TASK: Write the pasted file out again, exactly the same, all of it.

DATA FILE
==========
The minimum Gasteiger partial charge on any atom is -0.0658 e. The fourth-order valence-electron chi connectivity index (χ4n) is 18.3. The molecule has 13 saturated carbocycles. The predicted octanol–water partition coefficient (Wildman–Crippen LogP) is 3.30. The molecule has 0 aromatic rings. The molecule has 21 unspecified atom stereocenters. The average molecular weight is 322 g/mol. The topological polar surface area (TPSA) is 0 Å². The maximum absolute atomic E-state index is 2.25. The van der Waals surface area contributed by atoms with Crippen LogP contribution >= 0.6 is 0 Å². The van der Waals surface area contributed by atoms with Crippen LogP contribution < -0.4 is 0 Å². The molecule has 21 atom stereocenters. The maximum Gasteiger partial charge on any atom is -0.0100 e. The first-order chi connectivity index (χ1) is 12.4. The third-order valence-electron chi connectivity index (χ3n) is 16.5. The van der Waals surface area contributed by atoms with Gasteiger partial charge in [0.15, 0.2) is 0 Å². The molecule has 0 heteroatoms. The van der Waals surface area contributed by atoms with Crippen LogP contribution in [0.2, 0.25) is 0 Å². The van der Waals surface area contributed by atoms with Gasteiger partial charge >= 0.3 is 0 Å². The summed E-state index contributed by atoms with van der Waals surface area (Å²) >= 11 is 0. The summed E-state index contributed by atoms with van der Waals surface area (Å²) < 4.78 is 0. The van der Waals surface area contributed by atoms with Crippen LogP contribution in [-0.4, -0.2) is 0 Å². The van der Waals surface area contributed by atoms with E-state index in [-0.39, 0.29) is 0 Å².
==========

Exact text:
The minimum Gasteiger partial charge on any atom is -0.0658 e. The fourth-order valence-electron chi connectivity index (χ4n) is 18.3. The molecule has 13 saturated carbocycles. The predicted octanol–water partition coefficient (Wildman–Crippen LogP) is 3.30. The molecule has 0 aromatic rings. The molecule has 21 unspecified atom stereocenters. The average molecular weight is 322 g/mol. The topological polar surface area (TPSA) is 0 Å². The maximum absolute atomic E-state index is 2.25. The van der Waals surface area contributed by atoms with Crippen LogP contribution >= 0.6 is 0 Å². The van der Waals surface area contributed by atoms with Crippen LogP contribution < -0.4 is 0 Å². The molecule has 21 atom stereocenters. The maximum Gasteiger partial charge on any atom is -0.0100 e. The first-order chi connectivity index (χ1) is 12.4. The third-order valence-electron chi connectivity index (χ3n) is 16.5. The van der Waals surface area contributed by atoms with Gasteiger partial charge in [0.15, 0.2) is 0 Å². The molecule has 0 heteroatoms. The van der Waals surface area contributed by atoms with Crippen LogP contribution in [0.2, 0.25) is 0 Å². The van der Waals surface area contributed by atoms with Gasteiger partial charge >= 0.3 is 0 Å². The summed E-state index contributed by atoms with van der Waals surface area (Å²) >= 11 is 0. The summed E-state index contributed by atoms with van der Waals surface area (Å²) < 4.78 is 0. The van der Waals surface area contributed by atoms with Crippen LogP contribution in [-0.4, -0.2) is 0 Å². The van der Waals surface area contributed by atoms with E-state index in [-0.39, 0.29) is 0 Å².